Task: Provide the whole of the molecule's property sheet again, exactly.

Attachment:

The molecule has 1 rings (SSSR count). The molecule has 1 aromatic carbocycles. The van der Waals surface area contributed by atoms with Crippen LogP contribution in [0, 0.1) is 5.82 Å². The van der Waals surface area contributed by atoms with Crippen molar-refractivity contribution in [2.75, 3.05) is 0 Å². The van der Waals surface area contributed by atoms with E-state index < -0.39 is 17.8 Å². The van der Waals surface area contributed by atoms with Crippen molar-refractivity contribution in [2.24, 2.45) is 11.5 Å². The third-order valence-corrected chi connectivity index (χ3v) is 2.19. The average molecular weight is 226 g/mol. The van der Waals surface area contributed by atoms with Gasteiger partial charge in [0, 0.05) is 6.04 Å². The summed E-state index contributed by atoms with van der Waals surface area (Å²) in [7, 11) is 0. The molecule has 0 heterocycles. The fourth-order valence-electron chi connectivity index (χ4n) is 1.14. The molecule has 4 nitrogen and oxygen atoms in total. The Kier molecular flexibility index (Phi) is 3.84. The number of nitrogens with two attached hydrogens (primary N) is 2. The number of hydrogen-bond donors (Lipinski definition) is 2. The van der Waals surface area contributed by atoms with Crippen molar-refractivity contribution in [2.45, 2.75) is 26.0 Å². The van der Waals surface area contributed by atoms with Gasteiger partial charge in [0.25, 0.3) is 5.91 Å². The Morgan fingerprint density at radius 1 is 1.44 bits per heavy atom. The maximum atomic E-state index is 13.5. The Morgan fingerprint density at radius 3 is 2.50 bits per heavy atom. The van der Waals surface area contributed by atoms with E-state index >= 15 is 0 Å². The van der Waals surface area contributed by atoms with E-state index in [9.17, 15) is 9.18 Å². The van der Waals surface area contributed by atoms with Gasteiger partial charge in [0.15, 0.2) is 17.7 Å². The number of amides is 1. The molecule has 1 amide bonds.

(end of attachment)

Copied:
The molecule has 1 rings (SSSR count). The molecule has 1 aromatic carbocycles. The van der Waals surface area contributed by atoms with Crippen LogP contribution in [0, 0.1) is 5.82 Å². The van der Waals surface area contributed by atoms with Crippen molar-refractivity contribution in [2.75, 3.05) is 0 Å². The van der Waals surface area contributed by atoms with E-state index < -0.39 is 17.8 Å². The van der Waals surface area contributed by atoms with Crippen molar-refractivity contribution in [2.24, 2.45) is 11.5 Å². The third-order valence-corrected chi connectivity index (χ3v) is 2.19. The average molecular weight is 226 g/mol. The van der Waals surface area contributed by atoms with Gasteiger partial charge in [0, 0.05) is 6.04 Å². The summed E-state index contributed by atoms with van der Waals surface area (Å²) in [7, 11) is 0. The molecule has 0 heterocycles. The fourth-order valence-electron chi connectivity index (χ4n) is 1.14. The molecule has 4 nitrogen and oxygen atoms in total. The Kier molecular flexibility index (Phi) is 3.84. The number of nitrogens with two attached hydrogens (primary N) is 2. The number of hydrogen-bond donors (Lipinski definition) is 2. The van der Waals surface area contributed by atoms with Crippen molar-refractivity contribution in [2.45, 2.75) is 26.0 Å². The van der Waals surface area contributed by atoms with Gasteiger partial charge in [0.25, 0.3) is 5.91 Å². The Morgan fingerprint density at radius 1 is 1.44 bits per heavy atom. The maximum atomic E-state index is 13.5. The Morgan fingerprint density at radius 3 is 2.50 bits per heavy atom. The van der Waals surface area contributed by atoms with E-state index >= 15 is 0 Å². The van der Waals surface area contributed by atoms with E-state index in [9.17, 15) is 9.18 Å². The van der Waals surface area contributed by atoms with Gasteiger partial charge in [0.15, 0.2) is 17.7 Å². The number of amides is 1. The molecule has 1 amide bonds.